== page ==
Bluffs Advocate

Power for Less

Electricity available, low prices

Next-door neighbour, Québec, offers electricity much cheaper than our nuclear plants can provide

By Jack Gibbons

            If someone offered you renewable energy at half the cost of nuclear power, would you buy it? I think most Ontarians would jump at a deal like this and that’s why our government should be sitting down with our neighbours in Québec to talk power.
Québec has a problem: it is about to bring two new hydroelectric plants online just as demand—and prices—for the electricity it exports to the United States are being squeezed. Cheap natural gas, robust energy efficiency programs in places like Vermont and New York, and big changes in industrial demand are making it harder for Québec to market its power. Last year the province earned, on average, just over four cents a kilowatt hour for its power exports.
        Compare that to the 8.6 cents per kilowatt hour that Ontario Power Generation (OPG) currently estimates will be the cost of power from a rebuilt Darlington Nuclear Station. That means that even in the most optimistic scenario (and OPG is always highly optimistic about its nuclear repair bills), power from Darlington will cost twice as much as what Québec is selling: clean, renewable power for right now. That translates into Ontarians paying over $1 billion a year more for electricity from Darlington.
        It’s not like we can’t use Québec’s power. Existing transmission lines between our provinces can carry enough power to replace 86 per cent of the output of Darlington. Yet last year, we used low-cost Québec power to meet less than 2 per cent of our electricity demand.
        For a taste of what will happen if we continue to turn our back on this readily available source of affordable power, all you have to do is look at OPG’s current application to the Ontario Energy Board for a 30 per cent increase in the price it is paid for power from its nuclear stations. This is just the tip of the iceberg of what will be an ongoing series of rate increases to pay for enormously expensive reactor rebuilding.
        Let’s remember that every nuclear project in Ontario’s history has gone vastly over budget—on average by 2.5 times the quoted price. If that happens again with Darlington (and it likely will, just as it recently did at New Brunswick’s Point Lepreau nuclear station), we are looking at a true cost of 19 to 37 cents a kilowatt hour—five to nine times the cost of power from Québec.
        Instead of waiting the eight or more years it will take for an expensive Darlington rebuild, we can flip the switch on Québec power right now. Almost all of Québec’s exports are sold under short-term contracts, meaning this power is essentially up for grabs. Among other things, that would allow us to shut down the badly aging Pickering Nuclear Station in 2014 instead of rolling the dice on operating this increasingly unsafe plant past its best before date as OPG wants to do.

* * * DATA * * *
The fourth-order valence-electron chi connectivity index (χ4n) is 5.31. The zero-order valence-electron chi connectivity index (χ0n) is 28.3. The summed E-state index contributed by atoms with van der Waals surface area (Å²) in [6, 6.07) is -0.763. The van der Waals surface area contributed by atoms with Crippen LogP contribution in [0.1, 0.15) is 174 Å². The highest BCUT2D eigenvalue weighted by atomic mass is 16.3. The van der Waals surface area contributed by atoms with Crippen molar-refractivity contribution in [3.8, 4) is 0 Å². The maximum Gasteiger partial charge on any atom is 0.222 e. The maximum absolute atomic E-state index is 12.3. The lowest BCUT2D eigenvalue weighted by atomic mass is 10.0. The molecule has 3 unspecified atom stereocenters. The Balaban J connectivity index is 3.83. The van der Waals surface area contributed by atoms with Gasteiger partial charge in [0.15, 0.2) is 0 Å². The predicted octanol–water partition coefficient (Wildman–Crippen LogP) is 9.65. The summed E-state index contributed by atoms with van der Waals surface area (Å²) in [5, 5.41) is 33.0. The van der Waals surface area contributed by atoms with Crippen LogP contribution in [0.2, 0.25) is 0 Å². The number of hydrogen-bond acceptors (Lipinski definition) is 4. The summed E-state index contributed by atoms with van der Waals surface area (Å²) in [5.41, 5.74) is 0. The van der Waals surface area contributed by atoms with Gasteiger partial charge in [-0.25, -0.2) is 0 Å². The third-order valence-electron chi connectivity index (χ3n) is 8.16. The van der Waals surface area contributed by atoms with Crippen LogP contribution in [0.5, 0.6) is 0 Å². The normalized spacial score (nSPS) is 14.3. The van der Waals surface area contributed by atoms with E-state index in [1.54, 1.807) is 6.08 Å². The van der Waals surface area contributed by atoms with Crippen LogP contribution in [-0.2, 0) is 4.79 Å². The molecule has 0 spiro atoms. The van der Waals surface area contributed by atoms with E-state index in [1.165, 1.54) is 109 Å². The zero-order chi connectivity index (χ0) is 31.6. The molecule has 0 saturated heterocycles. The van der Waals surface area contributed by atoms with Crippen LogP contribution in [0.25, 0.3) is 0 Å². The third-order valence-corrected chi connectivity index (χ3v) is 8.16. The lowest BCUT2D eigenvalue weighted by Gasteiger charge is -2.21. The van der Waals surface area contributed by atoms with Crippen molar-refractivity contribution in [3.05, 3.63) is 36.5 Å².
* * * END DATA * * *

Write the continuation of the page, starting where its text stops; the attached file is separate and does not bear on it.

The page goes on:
It would also give us the flexibility to adapt quickly and economically to a rapidly changing electricity market. Electricity usage in Ontario has fallen by 10 per cent since 2005 despite a growing population and economy. This is not just some temporary blip tied to a soft economy—it is an early indicator of big changes in the ways we use energy.
        The Ontario government itself recently took a group of visiting journalists on a tour of some impressive Ontario energy innovators, including to the ArcelorMittal steel mill in Hamilton where new efficiency measures are expected to cut energy demand by 60 per cent. Similarly, according to the US Environmental Protection Agency, new energy-efficient servers can reduce the energy consumption of data centres by up to 54 per cent. LED lighting and intelligent controls have been proven by pilot studies right here in Ontario to cut power usage by up to 70 per cent. Our world is changing—fast.
        Meanwhile, costs for renewable power continue to fall so fast that banking giant Citigroup is warning that sources like wind and solar will easily outcompete even cheap fossil fuels in the next decade. Of course, another advantage of working with Québec is that our neighbours can help store Ontario renewable power by using our surplus green power while holding back water in their reservoirs—thereby creating a steady 24/7 source of clean, renewable power.
        The last thing we should do right now is lock into high-cost, inflexible nuclear power for another 40 years, especially when we have a lower cost and safer option right next door.

Jack Gibbons is chair of the Ontario Clean Air Alliance.

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